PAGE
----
So, more intellectually honest intellectuals, have made firm references to injustices, expediency, exploitation, abuse and dominance. In an exchange with Francis Fukuyama on early US development and industrialisation, I asked about the period before the Europeans arrived, to which he replied: “Yes of course, there was a period of injustice”. (I raise Fukuyama, because his views may get the attention of more conservative elements of society.) What then, does all this have to do with the racism that continues to beset South African society? The short answer is: A lot.

I will enter this discussion with a very contemporary matter, the calls to “decolonise” universities, curricula and disciplines that are taught on campuses around the country. I will not address these issues, specifically. I will, also, not deny that I was educated in the European tradition. In the current climate, that would amount to post-hoc glory-seeking and the most expedient of sanctimony. What I will say is that everything that has been taught at universities in South Africa across the 20th century has been based on European perspectives of society and the world. The social sciences – including Economics – were brought to Africa on the back of, and as part of European colonialism’s “civilising missions” and, for the most part, were driven, methodologically, along a “direct, narrow and straight path”.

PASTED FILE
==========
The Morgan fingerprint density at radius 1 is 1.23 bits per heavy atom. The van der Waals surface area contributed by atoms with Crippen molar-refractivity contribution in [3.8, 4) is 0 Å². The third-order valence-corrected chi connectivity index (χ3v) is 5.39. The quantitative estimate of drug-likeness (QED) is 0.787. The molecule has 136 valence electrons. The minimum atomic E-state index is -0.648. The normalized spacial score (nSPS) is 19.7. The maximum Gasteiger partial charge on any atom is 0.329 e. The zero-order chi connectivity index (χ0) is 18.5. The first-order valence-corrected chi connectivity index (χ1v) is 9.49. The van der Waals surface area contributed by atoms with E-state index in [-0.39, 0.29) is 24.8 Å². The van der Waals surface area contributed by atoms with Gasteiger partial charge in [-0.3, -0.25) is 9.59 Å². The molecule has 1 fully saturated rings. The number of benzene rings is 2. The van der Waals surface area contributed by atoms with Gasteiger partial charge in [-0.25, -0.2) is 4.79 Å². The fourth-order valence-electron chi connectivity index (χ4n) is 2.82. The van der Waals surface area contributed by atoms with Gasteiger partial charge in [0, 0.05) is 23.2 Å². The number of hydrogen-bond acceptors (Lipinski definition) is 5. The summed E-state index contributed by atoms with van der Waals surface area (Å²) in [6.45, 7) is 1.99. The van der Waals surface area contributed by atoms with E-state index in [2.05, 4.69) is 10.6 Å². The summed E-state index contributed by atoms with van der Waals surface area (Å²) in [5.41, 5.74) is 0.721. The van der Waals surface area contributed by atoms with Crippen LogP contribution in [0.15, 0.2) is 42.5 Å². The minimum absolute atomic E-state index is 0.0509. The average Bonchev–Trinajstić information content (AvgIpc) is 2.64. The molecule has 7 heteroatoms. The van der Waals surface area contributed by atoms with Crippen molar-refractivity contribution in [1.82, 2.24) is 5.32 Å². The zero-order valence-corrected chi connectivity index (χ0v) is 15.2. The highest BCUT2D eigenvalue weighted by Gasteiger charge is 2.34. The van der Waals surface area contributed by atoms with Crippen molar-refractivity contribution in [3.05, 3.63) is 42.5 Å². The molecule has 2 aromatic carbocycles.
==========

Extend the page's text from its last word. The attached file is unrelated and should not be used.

In mainstream scholarship, and in the education systems of colonialism and settler colonialism – like that we had until 1994 – there were no contending perspectives. Extrapolating from my exchange with Fukuyama, we can study the creation of national parks in the US, even discuss how early European settlers were “corrupt”, but you never ask the questions of organic dominance; the presence and necessity of racial superiority, and the pre-eminence of European thought and organisation of society.

We should not single out the Victorians. The great settler-colony in north America, the one just below Canada, once considered violence against indigenous people as appropriate. It was justified as the most ‘righteous of all wars’ by US President Theodore Roosevelt. These were wars against humans considered to be “savages” standing in the way of white settler-colonial expansion. Consider the following passage by a US lawmaker:

“God has marked the American people as his chosen nation to finally lead in the regeneration of the world. This is the divine mission of America, and it holds for us all the profit, all the glory, all the happiness possible to man. We are trustees of the world’s progress, guardians of its righteous peace.’ United States Senator, Albert Jeremiah Beveridge (1862 – 1927)

We, Africans, Asians, indigenous peoples of the Americas, the Pacific and the Antipodes, were expected to accept everything that was taught in our schools – and THAT became the measure of achievement. That was what made us acceptable to the Europeans. Whether we call them assimilados in the Portuguese colonies, or Janissaries of the Ottoman Empire. The measure of being “civilised” was based on the expectations of Europeans.